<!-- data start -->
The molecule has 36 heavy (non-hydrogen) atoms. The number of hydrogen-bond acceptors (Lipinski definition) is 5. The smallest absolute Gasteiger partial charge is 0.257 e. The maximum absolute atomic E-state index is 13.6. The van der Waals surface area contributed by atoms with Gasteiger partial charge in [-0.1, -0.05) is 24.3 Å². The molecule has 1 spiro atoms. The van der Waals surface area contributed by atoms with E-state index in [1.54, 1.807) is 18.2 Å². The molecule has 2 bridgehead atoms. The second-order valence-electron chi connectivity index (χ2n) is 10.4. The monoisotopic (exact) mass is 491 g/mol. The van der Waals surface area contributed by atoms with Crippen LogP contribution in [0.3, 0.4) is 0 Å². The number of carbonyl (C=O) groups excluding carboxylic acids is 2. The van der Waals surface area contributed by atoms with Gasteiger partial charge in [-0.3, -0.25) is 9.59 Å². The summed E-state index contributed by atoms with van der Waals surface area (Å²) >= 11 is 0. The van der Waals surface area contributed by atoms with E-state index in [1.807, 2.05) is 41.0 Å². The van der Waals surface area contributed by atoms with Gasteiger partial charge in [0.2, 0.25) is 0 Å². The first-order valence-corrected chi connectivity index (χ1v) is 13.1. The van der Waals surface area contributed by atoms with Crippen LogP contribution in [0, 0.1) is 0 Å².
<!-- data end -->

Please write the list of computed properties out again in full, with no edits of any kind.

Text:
The molecule has 36 heavy (non-hydrogen) atoms. The number of hydrogen-bond acceptors (Lipinski definition) is 5. The smallest absolute Gasteiger partial charge is 0.257 e. The maximum absolute atomic E-state index is 13.6. The van der Waals surface area contributed by atoms with Gasteiger partial charge in [-0.1, -0.05) is 24.3 Å². The molecule has 1 spiro atoms. The van der Waals surface area contributed by atoms with E-state index in [1.54, 1.807) is 18.2 Å². The molecule has 2 bridgehead atoms. The second-order valence-electron chi connectivity index (χ2n) is 10.4. The monoisotopic (exact) mass is 491 g/mol. The van der Waals surface area contributed by atoms with Crippen LogP contribution in [0.3, 0.4) is 0 Å². The number of carbonyl (C=O) groups excluding carboxylic acids is 2. The van der Waals surface area contributed by atoms with Gasteiger partial charge in [-0.3, -0.25) is 9.59 Å². The summed E-state index contributed by atoms with van der Waals surface area (Å²) >= 11 is 0. The van der Waals surface area contributed by atoms with E-state index in [1.807, 2.05) is 41.0 Å². The van der Waals surface area contributed by atoms with Gasteiger partial charge in [0.2, 0.25) is 0 Å². The first-order valence-corrected chi connectivity index (χ1v) is 13.1. The van der Waals surface area contributed by atoms with Crippen LogP contribution in [0, 0.1) is 0 Å².